Fake Food

Hard to escape the trend of dark kitchens that will be considered, in a couple of years, as one of the major impacts of the health crisis on consumer attitudes. In other times, who would ever have imagined a restaurant without a dining room and also without a cook? Without a dining room because, in a dark kitchen, the dishes are served as soon as they are ready, not on tables but on scooters or bicycles to be delivered before they get cold. The restaurant will be your home. Without a cook, because the dishes don’t require any more skills than those needed to peel potatoes. All you need to know is to read a technical sheet that outlines precisely the different steps of assembling ingredients, weighed to the gram, that will lead to the realization of a dish perfectly in line with its promise carried by Instagram. This is far from the idea of cooking as the mastering of a skill, made of expertise, intuition and experience developed over time. Dark kitchens do not only influence the organization of restaurants, but also what we eat…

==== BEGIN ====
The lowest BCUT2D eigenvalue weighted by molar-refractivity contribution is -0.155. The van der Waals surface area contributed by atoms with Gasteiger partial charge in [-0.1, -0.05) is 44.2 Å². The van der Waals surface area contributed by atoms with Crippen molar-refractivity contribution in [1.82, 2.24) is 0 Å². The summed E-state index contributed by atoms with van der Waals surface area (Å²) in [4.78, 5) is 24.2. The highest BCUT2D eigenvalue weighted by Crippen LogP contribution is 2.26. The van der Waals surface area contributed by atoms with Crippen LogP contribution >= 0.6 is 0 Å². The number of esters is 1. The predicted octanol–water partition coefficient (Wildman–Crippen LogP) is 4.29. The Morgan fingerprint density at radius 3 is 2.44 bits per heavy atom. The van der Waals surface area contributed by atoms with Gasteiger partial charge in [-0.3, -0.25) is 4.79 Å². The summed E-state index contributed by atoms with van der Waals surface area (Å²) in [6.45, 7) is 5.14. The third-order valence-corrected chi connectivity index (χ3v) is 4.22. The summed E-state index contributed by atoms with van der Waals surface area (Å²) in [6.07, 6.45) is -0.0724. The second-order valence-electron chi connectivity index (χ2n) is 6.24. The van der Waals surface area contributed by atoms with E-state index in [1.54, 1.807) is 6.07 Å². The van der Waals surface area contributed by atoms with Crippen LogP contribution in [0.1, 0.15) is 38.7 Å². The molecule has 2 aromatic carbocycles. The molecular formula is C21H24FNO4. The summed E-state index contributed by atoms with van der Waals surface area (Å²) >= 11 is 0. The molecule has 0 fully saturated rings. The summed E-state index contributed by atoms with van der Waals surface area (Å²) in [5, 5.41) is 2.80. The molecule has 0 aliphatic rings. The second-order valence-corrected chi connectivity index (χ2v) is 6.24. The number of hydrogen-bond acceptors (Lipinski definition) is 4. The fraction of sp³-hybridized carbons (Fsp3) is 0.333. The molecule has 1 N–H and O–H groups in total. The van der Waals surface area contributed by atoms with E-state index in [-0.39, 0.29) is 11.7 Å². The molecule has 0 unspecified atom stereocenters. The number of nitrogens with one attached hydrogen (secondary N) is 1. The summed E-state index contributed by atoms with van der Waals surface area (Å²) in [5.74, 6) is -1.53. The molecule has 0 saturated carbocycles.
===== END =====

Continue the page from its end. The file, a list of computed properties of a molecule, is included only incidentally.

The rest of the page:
By the way, what do they offer? Their business model being dominated by a quest for efficiency… Burgers, of course. The new pizza, minus the cost of the oven. But also, from now on, poke-bowls, Vietnamese bo-buns, Korean fried chicken (with sauce and a sprinkling of sesame seeds) and nice looking Asian club sandwiches. A (very) limited number of dishes, all conceived to be made quickly (about ten minutes between the order’s validation and its delivery to the driver), to satisfy a legitimate desire for renewal without causing too much hesitation and to be suitable for containers specifically designed to ensure a “fit” delivery.

Finally, unlike restaurants, which are often only commercial names, dark kitchens are brands that need to be positioned and fostered with beautiful stories. A celebrity chef, cool and passionate young people or exclusive recipes… The mechanisms are pretty much the same and the objective is, of course, to create a sense of closeness and commitment through a sustained presence on social media. Isn’t it quite strange to think that branded content has become more important than food content?

So What ?

Dark kitchens stand between fast food and traditional restaurants. Between the accessibility of the former and the instagrammability of the latter. By hybridizing the present, we see the future emerging…

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